Brexit is causing consternation among charities and the rest of the voluntary sector. But it is happening – and, argues Stuart Etherington, they must step up and ensure they, and the marginalised people they help, have a say in government policy. Many social care workers are EU citizens and their rights must be guaranteed. Brexit will take away some sources of funding, but it is also an opportunity to rethink old assumptions and conventions about how money should be distributed and spent.
For the past ten months we have been thinking about what the referendum vote means: why was leave the preference of the majority? What does it tell us about our communities and our beneficiaries? What does it mean for our organisations? And were all of us close enough to our communities to see what was happening?
We are and should be the voice of the disenfranchised and of those who are most vulnerable in society. We pride ourselves on being able to connect and build relationships with those who are hardest to reach. But the outcome of the referendum told many of us otherwise. For those of us who were shocked at the result, whose colleagues debated for weeks what had happened, there was a difficult message to accept. We were not sufficiently aware of how some people were feeling: disillusioned, frustrated, even angry with the status quo.
Collectively, we should have been more aware of how people felt. And we should have acted immediately to address the root causes and to help find a solution. We could have provided people with a way to express their fears and frustrations other than voting to leave the EU. It’s possible that we would have been in a different situation than the one we are facing today.
The referendum result was a salutary reminder that charity as a model is not perfect: that at worst we can fall into representing communities from afar, citing deficits in skills or voice. We have not always built on the assets in those communities and strengthened people’s time and talents so that they are better able to represent themselves. The best charities today are those working with their beneficiaries, not for them. I also believe that we have lost something in civil society – not just charities, but also trade unions and other popular institutions – whereby we traditionally were the training ground for people to become expert citizens and voices, where skills such as debating and public speaking were learned and shared.
For the avoidance of doubt, in an era where trust in our institutions is fragile, it is voluntary organisations that need to help people speak up and feel empowered. Brexit is a real opportunity to make the case for strengthening the voice of communities.
It has always been our role to inform debate and influence policy development, working with all sides of the political spectrum. This role of providing real evidence, whether through rigorous research or experience from the frontline, is increasingly important in today’s world where traditional media is on the wane.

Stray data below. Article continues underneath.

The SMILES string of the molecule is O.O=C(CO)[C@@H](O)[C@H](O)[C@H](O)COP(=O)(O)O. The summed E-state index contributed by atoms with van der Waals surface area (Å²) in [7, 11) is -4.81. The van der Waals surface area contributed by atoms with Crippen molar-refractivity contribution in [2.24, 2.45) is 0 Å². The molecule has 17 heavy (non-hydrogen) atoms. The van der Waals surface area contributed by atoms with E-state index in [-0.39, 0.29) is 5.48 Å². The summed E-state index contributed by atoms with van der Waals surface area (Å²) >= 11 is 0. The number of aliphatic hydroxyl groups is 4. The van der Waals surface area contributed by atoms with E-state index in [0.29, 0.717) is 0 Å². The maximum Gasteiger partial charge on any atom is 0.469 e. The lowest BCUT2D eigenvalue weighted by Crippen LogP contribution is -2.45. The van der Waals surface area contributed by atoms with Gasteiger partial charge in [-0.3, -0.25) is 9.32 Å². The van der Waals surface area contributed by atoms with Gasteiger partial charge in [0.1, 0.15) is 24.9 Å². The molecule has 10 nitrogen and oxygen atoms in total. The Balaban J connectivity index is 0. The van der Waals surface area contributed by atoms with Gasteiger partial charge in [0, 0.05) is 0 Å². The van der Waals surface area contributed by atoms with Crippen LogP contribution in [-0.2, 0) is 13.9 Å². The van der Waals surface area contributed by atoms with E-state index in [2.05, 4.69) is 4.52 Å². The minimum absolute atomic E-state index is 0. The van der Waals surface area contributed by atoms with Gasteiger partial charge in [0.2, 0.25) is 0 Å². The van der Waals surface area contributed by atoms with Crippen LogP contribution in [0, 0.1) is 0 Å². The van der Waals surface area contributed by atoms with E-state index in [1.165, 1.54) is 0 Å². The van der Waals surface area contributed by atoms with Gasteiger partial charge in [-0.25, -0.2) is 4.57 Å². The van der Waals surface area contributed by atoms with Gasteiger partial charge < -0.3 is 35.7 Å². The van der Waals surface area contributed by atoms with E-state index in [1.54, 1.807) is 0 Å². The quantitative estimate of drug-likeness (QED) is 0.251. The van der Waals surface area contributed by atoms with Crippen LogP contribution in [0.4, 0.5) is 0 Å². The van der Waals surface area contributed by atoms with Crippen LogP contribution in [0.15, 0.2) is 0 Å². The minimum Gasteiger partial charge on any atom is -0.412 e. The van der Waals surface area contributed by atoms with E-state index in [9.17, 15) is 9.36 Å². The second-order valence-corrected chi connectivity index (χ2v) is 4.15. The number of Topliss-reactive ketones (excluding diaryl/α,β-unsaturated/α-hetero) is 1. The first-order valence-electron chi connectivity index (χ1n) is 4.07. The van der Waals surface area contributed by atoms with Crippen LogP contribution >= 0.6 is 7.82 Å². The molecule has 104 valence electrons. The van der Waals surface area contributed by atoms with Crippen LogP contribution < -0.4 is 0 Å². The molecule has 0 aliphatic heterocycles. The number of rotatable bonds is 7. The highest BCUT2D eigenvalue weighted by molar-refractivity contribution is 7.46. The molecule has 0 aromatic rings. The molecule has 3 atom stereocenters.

I am concerned that our biggest risk is self-policing, not informing the Brexit debate for fear of falling foul of regulators or becoming entangled in ill-tempered debates. This perhaps was most evident in the run up to the referendum. With a few exceptions, charities didn’t enter the referendum debate. We could of course discuss at length whether that was right, or whether their right to take a position on the outcome should have been better recognised.
My deepest regret is that charities didn’t have the confidence to even inform the debate ahead of polling day. I know of a few colleagues who feel that, had their role in providing a voice been seen as a positive contribution and enabled, the debate itself may have been more informed and civilised. Whether the result would have been different is moot, my point is that our democracy works more effectively when charities are involved and that we should not be afraid to engage as we work through the legislative and policy changes of the coming years.
But there is also a positive to all this. Our neutrality ahead of the referendum means that we are not associated with its outcome. It means we are in a unique position now, and we need to help make it work.
I am particularly concerned about the future rights to remain of those European citizens who have chosen to come to live and work in our country. For those people, and of course their children, the UK is their home. Having these people as colleagues, carers, volunteers, has enriched our heritage and the culture of our society. In my own organisation, I am aware that staff are not just frustrated by the uncertainty in which they find themselves, they are increasingly anxious.
And take a look across our sector, where around 5% of staff are non-UK EEA nationals, with this proportion increasing at a higher rate in recent years than the private or public sectors. Large numbers of voluntary sector organisations are providing services to some of the most marginalised and vulnerable groups in society, including the homeless, disabled people, and the elderly. Around 6% of England’s growing social care workforce are EEA migrants and around 90% of them do not have British citizenship. Their right to stay is currently under threat, as is the care of a great many vulnerable people that depend on them. When social care, and public services more broadly, are under pressure, surely now is the time to resolve this uncertainty for a significant number of the people who are making those services run.
It is not just our public services. Our charities are leading innovators in medical research and collaborators in the knowledge economy because of our open culture and diverse workforce.
Like it or not, it’s almost certain that there will no longer be freedom of movement of people. We must therefore work together and with government to develop simple and effective visa requirements are in place to enable the continued flow of skilled workers from outside of the UK into sectors that rely on their expertise, especially in sectors that society depends on. This must also mean giving EEA nationals who already reside in the UK the right to stay.